Fourth Year Courses
Integrated Seminar (ARTHUM 4410E)
This capstone seminar will center on a specific theme or hot topic, to be examined from various disciplinary and methodological perspectives in the Arts and Humanities within which students have been trained. Building on students' local and regional community involvement to this point in the Program, the Seminar may involve travel to a national or international site for the purpose of undertaking intensive fieldwork. The seminar topic will be led by a Visiting Scholar invited to participate in the Program, with the contribution of one or more Research Fellows. Course curriculum will be determined by the Visiting Professor and/or Research Fellows in dialogue with students, who will be asked to engage with the seminar’s themes in terms of their individual research interests developed throughout the Program. Among a variety of assignments, students will be asked to design and execute a major Independent Research Project whose applied study will reflect the results of their fieldwork; design and present an exhibition or video/media program; or produce another ambitious project.
For the 2020-21 Academic year we are happy to announce that David Simmonds is our Visiting Professor. David is a member of the expert panel at the Canadian Centre for the Purpose of the Corporation. Most recently, David was Senior Vice President, Communications and Public Affairs for McKesson Canada. A member of the company’s executive leadership team, David was responsible for internal communications, external affairs, media relations, government relations, corporate and event marketing, corporate social responsibility and strategic partnerships for McKesson’s business units in Canada.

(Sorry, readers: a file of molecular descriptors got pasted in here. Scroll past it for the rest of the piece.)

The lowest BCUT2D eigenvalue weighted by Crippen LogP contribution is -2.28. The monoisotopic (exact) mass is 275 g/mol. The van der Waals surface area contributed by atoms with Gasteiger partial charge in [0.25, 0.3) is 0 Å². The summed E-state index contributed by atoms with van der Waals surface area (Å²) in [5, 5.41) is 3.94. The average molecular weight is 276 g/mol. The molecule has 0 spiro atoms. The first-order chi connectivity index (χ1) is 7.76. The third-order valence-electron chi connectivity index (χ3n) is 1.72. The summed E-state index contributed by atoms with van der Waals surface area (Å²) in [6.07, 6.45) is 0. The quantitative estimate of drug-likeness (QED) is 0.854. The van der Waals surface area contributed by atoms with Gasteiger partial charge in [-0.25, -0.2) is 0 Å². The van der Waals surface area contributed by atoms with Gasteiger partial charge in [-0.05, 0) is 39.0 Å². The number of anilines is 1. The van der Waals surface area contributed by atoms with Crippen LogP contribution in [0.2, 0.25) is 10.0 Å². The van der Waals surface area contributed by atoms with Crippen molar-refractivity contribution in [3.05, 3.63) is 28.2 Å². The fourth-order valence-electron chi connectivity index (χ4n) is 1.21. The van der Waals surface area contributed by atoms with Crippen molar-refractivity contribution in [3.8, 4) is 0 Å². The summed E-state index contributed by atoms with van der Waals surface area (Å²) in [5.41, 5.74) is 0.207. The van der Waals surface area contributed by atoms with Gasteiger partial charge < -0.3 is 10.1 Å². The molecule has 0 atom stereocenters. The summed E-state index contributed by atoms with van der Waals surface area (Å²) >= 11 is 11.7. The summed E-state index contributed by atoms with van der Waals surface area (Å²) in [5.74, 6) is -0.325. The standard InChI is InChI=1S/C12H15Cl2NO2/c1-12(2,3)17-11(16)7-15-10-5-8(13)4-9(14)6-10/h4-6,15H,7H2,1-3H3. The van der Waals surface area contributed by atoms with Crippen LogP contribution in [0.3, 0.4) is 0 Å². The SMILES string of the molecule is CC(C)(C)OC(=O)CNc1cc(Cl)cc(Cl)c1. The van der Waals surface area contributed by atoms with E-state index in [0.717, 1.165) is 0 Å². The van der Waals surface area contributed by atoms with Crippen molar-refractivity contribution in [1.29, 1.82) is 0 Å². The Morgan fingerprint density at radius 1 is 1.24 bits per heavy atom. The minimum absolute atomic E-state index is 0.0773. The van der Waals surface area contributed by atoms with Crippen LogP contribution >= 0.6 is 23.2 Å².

David is Past President of Alumni Western - Western University's global alumni network; a member of Western University’s Board of Governors; Director and President Elect of the Canadian Club of Toronto; and, an Advisory Board Member of Catalyst Canada. His earlier board work includes six years with Casey House, Canada’s leading HIV Specialty Hospital and the Munk School of Global Affairs and Public Policy.
A graduate of Western University, David holds an Honours BA, MA, and the executive development program at the Wharton School.
A sought-after speaker his commentary can be found in national media including the Globe and Mail, Toronto Star, and CBC News. In 2015 the Diversity Advancement Network named David one of Canada’s Top 100 Black Canadians.
The topic for 2020-21 is: Power, Privilege, and Public Persuasion: Storytelling as a Tool for Change
Every day, those with social power have opportunities to drive decisions that impact organizations, individuals, and the public at large. How successful they are rests in large part on their ability to effectively use power, influence, and persuasion to move individuals to “think, say, or act” in a way that benefits their perspective / POV.
This course focuses on both the theory and practice of persuasion as a tool for change. Through a series of in-class discussions, guest speakers, and the creation of a final ‘campaign plan’ this course will explore how we:
· Tap power sources needed to move “opinion” and get things done
· Expand individual and organizational influence
· Adopt communications strategies that move target audiences
· Structure and deliver effective storytelling through ‘campaigns’
This course will examine persuasion and how we are persuaded. We will explore the impact of advertising and political communications on ideology and everyday life.
We will begin with a look at the theory of power as it relates to persuasion and examine critical thinking as it relates to argument.